In 1880 school was in session seven months.
In 1889 Alfred Herrick, son of Mr. and Mrs. Wm. Herrick, had the honor of being the first pupil to graduate from the Bears Grass School. Miss Anna Smith was the superintendent, who gave the examination in Augusta to all candidates in the territory neighboring Augusta.
July 1, 1895, $200 were raised toward building a new school.
In 1897 school was in session eight months. Peter Fetter of Augusta built the present school and furnished all material except plaster for the sum of $469. Wm. Swanke, Ernest Lissack, Henry Bremel and Michael Moldenhauer were on the building committee. Wm. Swanke and Fred Schadler were on the committee to inspect building material. August Schiefelbein delivered the necessary stone. The old school building was sold to Emil Hanselman who lived on his father's farm about two miles south of the school. He used the lumber to build a shop where he made bee hives and other equipment for his bee yard. Mr. Hanselman now lives in Augusta and still is in the bee supply business and keeps bees (1949).
Alfred Herrick taught the last year in the old school and the first year in this new school. That year the children gave a program to raise money to buy the bell that was erected on the north end of the present building. That bell has been in use ever since.
In 1911 Herlanda Erdman and Theresa Stubbe were the next two pupils to graduate from the Bears Grass School. Records of graduates were not kept after that.
July 9, 1928 another parcel of land was purchased from Wm. Swanke to enlarge the playgrounds. Baseball being the favorite sport, therefore more space was needed. Many pupils after graduating, continued to excel in baseball and other forms of athletics.
In 1939 the school was wired for electricity making possible the use of modern conveniences and devices.
February 1946 the oil burning heating unit was installed and the interior redecorated, making it more comfortable and pleasant for pupils and teacher.
Records also showed that the district provided for the cleaning of the school house, chimney and stove pipes since its organization in 1875.
Among the other early settlers we notice the following: S. B. Kidder, Nicholas Matz, Uriah Harrington, Henry Stevens, Eli La Grave and Chas. Shong. The Shong farm is still operated by a descendent, Richard Shong. Albert Knuth purchased the former La Grave farm. Lorain Schroeder, Lowell Stevens and Paul Wolfgang live on what was known as the Stevens' farm.
These early settlers saw the need of an education for their children so a log school house was built on the southeast corner of the present Wm. Harke farm. No records could be found of that school.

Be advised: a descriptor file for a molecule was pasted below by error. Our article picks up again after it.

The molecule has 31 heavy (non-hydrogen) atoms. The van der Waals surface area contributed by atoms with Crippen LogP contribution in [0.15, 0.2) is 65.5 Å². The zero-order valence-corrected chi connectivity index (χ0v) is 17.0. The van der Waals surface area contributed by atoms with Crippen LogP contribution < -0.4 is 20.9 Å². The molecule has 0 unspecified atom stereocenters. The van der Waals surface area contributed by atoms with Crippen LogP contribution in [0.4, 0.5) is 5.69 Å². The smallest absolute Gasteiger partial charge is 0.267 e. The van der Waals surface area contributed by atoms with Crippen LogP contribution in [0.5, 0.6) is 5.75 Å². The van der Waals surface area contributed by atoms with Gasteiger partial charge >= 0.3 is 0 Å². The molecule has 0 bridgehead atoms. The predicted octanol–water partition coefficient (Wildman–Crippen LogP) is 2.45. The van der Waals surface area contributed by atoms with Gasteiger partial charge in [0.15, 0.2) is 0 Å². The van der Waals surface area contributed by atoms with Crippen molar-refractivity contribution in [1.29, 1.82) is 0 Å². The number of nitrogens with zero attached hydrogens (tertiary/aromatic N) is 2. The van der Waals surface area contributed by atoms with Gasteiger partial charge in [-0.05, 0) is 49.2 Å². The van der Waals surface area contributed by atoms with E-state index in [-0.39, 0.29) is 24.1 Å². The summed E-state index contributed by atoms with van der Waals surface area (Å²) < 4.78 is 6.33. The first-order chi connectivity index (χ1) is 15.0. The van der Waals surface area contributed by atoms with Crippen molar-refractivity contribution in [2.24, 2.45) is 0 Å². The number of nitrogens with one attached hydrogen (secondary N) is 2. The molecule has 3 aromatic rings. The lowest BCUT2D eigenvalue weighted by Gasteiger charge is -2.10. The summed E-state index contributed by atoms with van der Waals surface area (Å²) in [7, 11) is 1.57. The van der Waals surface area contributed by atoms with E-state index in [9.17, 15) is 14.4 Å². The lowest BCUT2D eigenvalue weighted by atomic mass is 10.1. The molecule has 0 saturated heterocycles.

The minutes of the meeting of September 28, 1874 show that it was voted to raise $400 toward building a school house on the site of the present Rodell School. The minutes of following meetings show that from time to time needed repairs were made. At the meeting of July 24, 1897 it was voted to add twelve feet to the south end of the schoolhouse.
We noticed that the box type stove was used until 1907 when it was replaced by a heating plant.
In 1874 the school term consisted of five months, three of which were the winter term and two the summer term. It was usually voted to have a male teacher for the winter term and a female teacher for the summer term.
It was voted in 1897 to have a term of eight months divided as follows: two and one half months fall term, three months winter term, and two and one half months spring term. The minutes of the meeting of July 7, 1924 show that the voters favored a nine months term.
In the minutes of July 1, 1889 it was voted that the clerk keep the books at his house and if the children wanted a book they should come to his house and bring the money and pay for the book. At every meeting the clerk should give the account of the books bought and sold. Eight years later or in 1897 it was voted to have free text books.
In 1876 the schoolhouse was cleaned twice a year which was at the beginning of each term. As the terms grew longer it was cleaned more often.
The minutes of 1881 show that it was voted to use the schoolhouse for religious purposes.
The present school building was built in 1915. It is heated by a furnace. In 1945 electricity was installed. From time to time new equipment is added and necessary improvements made to keep it up-to-date.
Bessie F. Greene of Altoona was the first teacher in the new school. She is now Mrs. P. R. Knobel and lives in St. Paul. In answer to our letter she wrote:
Records show that she taught here for three years.
Voechting of Fall Creek was the last teacher in the old school
Teachers having taught here since 1874 are:
first census discloses the following names familiar to many:
the early history of the school, records show teachers were hired for
winter term preferring male teachers and another was hired for the
or summer term preferring female teachers. Records show the
teachers taught the Bears Grass School:
reviewing the past records available, it was found that the following
served the district in the different offices. Three
Bremels served the district as Treasurer:
Past and present officers are to be complimented on preserving record and minute books for future reference.
We wish to thank all who have in anyway helped to compile this history. Present scholars of the Bears Grass School -- Donald Volbrecht, Marlene, Marlys and Roger Dehnke, Shirley, Donald and David Sell, Duane and Diane Rugotzke, Roger and Donna Herrick, Henry Frank, Jane Messerschmidt, Patricia and Deanna Erdman, and Mrs. Clara Honadel, teacher.